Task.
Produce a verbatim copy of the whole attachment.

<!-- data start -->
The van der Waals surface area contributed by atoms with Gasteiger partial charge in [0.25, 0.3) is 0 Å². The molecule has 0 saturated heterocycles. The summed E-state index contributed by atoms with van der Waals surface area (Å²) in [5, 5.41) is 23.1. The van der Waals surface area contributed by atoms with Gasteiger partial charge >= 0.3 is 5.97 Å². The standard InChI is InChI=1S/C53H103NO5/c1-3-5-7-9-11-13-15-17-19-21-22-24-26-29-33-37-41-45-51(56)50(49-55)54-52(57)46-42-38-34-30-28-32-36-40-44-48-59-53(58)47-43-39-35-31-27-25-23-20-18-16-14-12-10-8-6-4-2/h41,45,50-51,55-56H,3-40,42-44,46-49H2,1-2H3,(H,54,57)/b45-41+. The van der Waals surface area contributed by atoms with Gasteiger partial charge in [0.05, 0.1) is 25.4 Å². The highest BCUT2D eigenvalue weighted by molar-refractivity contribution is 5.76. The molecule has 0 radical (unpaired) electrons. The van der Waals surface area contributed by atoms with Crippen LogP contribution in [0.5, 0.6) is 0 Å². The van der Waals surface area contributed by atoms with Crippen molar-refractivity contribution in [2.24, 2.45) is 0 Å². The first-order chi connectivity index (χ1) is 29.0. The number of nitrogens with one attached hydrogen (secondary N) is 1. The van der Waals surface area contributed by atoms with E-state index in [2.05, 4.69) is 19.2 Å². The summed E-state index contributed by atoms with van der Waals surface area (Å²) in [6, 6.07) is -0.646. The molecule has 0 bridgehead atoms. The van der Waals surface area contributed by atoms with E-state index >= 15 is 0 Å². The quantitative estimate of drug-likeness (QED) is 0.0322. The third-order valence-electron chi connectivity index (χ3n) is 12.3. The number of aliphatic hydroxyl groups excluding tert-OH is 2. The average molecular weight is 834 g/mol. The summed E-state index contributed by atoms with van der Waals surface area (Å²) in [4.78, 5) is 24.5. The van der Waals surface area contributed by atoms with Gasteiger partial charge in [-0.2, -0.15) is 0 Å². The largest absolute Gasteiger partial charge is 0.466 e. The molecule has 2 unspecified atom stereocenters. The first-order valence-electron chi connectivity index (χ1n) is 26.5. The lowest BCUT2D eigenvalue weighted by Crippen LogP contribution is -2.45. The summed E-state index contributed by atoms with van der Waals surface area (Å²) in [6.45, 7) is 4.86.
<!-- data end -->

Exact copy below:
The van der Waals surface area contributed by atoms with Gasteiger partial charge in [0.25, 0.3) is 0 Å². The molecule has 0 saturated heterocycles. The summed E-state index contributed by atoms with van der Waals surface area (Å²) in [5, 5.41) is 23.1. The van der Waals surface area contributed by atoms with Gasteiger partial charge >= 0.3 is 5.97 Å². The standard InChI is InChI=1S/C53H103NO5/c1-3-5-7-9-11-13-15-17-19-21-22-24-26-29-33-37-41-45-51(56)50(49-55)54-52(57)46-42-38-34-30-28-32-36-40-44-48-59-53(58)47-43-39-35-31-27-25-23-20-18-16-14-12-10-8-6-4-2/h41,45,50-51,55-56H,3-40,42-44,46-49H2,1-2H3,(H,54,57)/b45-41+. The van der Waals surface area contributed by atoms with Gasteiger partial charge in [0.05, 0.1) is 25.4 Å². The highest BCUT2D eigenvalue weighted by molar-refractivity contribution is 5.76. The molecule has 0 radical (unpaired) electrons. The van der Waals surface area contributed by atoms with Crippen LogP contribution in [0.5, 0.6) is 0 Å². The van der Waals surface area contributed by atoms with Crippen molar-refractivity contribution in [2.24, 2.45) is 0 Å². The first-order chi connectivity index (χ1) is 29.0. The number of nitrogens with one attached hydrogen (secondary N) is 1. The van der Waals surface area contributed by atoms with E-state index in [2.05, 4.69) is 19.2 Å². The summed E-state index contributed by atoms with van der Waals surface area (Å²) in [6, 6.07) is -0.646. The molecule has 0 bridgehead atoms. The van der Waals surface area contributed by atoms with E-state index >= 15 is 0 Å². The quantitative estimate of drug-likeness (QED) is 0.0322. The third-order valence-electron chi connectivity index (χ3n) is 12.3. The number of aliphatic hydroxyl groups excluding tert-OH is 2. The average molecular weight is 834 g/mol. The summed E-state index contributed by atoms with van der Waals surface area (Å²) in [4.78, 5) is 24.5. The van der Waals surface area contributed by atoms with Gasteiger partial charge in [-0.2, -0.15) is 0 Å². The largest absolute Gasteiger partial charge is 0.466 e. The molecule has 2 unspecified atom stereocenters. The first-order valence-electron chi connectivity index (χ1n) is 26.5. The lowest BCUT2D eigenvalue weighted by Crippen LogP contribution is -2.45. The summed E-state index contributed by atoms with van der Waals surface area (Å²) in [6.45, 7) is 4.86.